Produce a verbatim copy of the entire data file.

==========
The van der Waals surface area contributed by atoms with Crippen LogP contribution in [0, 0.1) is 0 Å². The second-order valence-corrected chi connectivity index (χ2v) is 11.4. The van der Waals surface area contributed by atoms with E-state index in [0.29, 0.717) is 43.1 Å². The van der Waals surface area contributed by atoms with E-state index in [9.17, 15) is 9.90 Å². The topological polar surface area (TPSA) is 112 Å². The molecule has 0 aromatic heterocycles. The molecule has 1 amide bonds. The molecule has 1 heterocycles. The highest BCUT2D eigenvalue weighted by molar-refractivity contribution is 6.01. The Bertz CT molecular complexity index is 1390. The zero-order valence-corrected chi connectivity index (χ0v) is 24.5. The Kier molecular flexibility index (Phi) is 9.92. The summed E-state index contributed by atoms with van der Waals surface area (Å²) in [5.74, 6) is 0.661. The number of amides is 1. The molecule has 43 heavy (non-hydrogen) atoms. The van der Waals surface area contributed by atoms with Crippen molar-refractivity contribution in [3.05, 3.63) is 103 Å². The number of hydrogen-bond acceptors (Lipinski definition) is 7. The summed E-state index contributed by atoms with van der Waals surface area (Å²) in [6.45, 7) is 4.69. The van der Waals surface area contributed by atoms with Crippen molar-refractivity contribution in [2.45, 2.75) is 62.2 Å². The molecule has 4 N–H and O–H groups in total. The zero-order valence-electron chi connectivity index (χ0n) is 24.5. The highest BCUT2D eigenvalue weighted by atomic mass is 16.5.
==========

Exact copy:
The van der Waals surface area contributed by atoms with Crippen LogP contribution in [0, 0.1) is 0 Å². The second-order valence-corrected chi connectivity index (χ2v) is 11.4. The van der Waals surface area contributed by atoms with E-state index in [0.29, 0.717) is 43.1 Å². The van der Waals surface area contributed by atoms with E-state index in [9.17, 15) is 9.90 Å². The topological polar surface area (TPSA) is 112 Å². The molecule has 0 aromatic heterocycles. The molecule has 1 amide bonds. The molecule has 1 heterocycles. The highest BCUT2D eigenvalue weighted by molar-refractivity contribution is 6.01. The Bertz CT molecular complexity index is 1390. The zero-order valence-corrected chi connectivity index (χ0v) is 24.5. The Kier molecular flexibility index (Phi) is 9.92. The summed E-state index contributed by atoms with van der Waals surface area (Å²) in [5.74, 6) is 0.661. The number of amides is 1. The molecule has 43 heavy (non-hydrogen) atoms. The van der Waals surface area contributed by atoms with Crippen molar-refractivity contribution in [3.05, 3.63) is 103 Å². The number of hydrogen-bond acceptors (Lipinski definition) is 7. The summed E-state index contributed by atoms with van der Waals surface area (Å²) in [6.45, 7) is 4.69. The van der Waals surface area contributed by atoms with Crippen molar-refractivity contribution in [2.45, 2.75) is 62.2 Å². The molecule has 4 N–H and O–H groups in total. The zero-order valence-electron chi connectivity index (χ0n) is 24.5. The highest BCUT2D eigenvalue weighted by atomic mass is 16.5.